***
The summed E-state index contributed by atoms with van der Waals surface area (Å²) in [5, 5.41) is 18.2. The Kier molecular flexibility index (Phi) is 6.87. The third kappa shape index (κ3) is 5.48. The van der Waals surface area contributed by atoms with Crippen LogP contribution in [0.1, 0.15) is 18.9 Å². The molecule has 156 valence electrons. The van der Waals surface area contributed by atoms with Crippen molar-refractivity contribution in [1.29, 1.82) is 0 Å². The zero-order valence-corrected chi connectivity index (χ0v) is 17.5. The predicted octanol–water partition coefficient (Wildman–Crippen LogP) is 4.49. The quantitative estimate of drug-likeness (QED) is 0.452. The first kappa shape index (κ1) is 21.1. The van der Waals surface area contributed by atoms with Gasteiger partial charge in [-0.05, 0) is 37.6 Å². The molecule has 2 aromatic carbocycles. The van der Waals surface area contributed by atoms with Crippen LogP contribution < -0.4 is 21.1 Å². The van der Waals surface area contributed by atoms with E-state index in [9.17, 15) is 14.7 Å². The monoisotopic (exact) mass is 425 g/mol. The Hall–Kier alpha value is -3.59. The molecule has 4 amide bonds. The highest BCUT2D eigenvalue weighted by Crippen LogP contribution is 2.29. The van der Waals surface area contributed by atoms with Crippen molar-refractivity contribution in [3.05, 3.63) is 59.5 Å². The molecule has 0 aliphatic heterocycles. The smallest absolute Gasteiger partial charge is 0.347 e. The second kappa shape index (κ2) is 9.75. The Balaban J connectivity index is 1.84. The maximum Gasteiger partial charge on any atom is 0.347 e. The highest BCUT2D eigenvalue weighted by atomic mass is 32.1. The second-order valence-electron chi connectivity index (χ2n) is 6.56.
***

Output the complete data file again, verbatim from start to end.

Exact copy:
The summed E-state index contributed by atoms with van der Waals surface area (Å²) in [5, 5.41) is 18.2. The Kier molecular flexibility index (Phi) is 6.87. The third kappa shape index (κ3) is 5.48. The van der Waals surface area contributed by atoms with Crippen LogP contribution in [0.1, 0.15) is 18.9 Å². The molecule has 156 valence electrons. The van der Waals surface area contributed by atoms with Crippen molar-refractivity contribution in [1.29, 1.82) is 0 Å². The zero-order valence-corrected chi connectivity index (χ0v) is 17.5. The predicted octanol–water partition coefficient (Wildman–Crippen LogP) is 4.49. The quantitative estimate of drug-likeness (QED) is 0.452. The first kappa shape index (κ1) is 21.1. The van der Waals surface area contributed by atoms with Gasteiger partial charge in [-0.05, 0) is 37.6 Å². The molecule has 2 aromatic carbocycles. The van der Waals surface area contributed by atoms with Crippen LogP contribution < -0.4 is 21.1 Å². The van der Waals surface area contributed by atoms with E-state index in [9.17, 15) is 14.7 Å². The monoisotopic (exact) mass is 425 g/mol. The Hall–Kier alpha value is -3.59. The molecule has 4 amide bonds. The highest BCUT2D eigenvalue weighted by Crippen LogP contribution is 2.29. The van der Waals surface area contributed by atoms with Crippen molar-refractivity contribution in [3.05, 3.63) is 59.5 Å². The molecule has 0 aliphatic heterocycles. The smallest absolute Gasteiger partial charge is 0.347 e. The second kappa shape index (κ2) is 9.75. The Balaban J connectivity index is 1.84. The maximum Gasteiger partial charge on any atom is 0.347 e. The highest BCUT2D eigenvalue weighted by atomic mass is 32.1. The second-order valence-electron chi connectivity index (χ2n) is 6.56.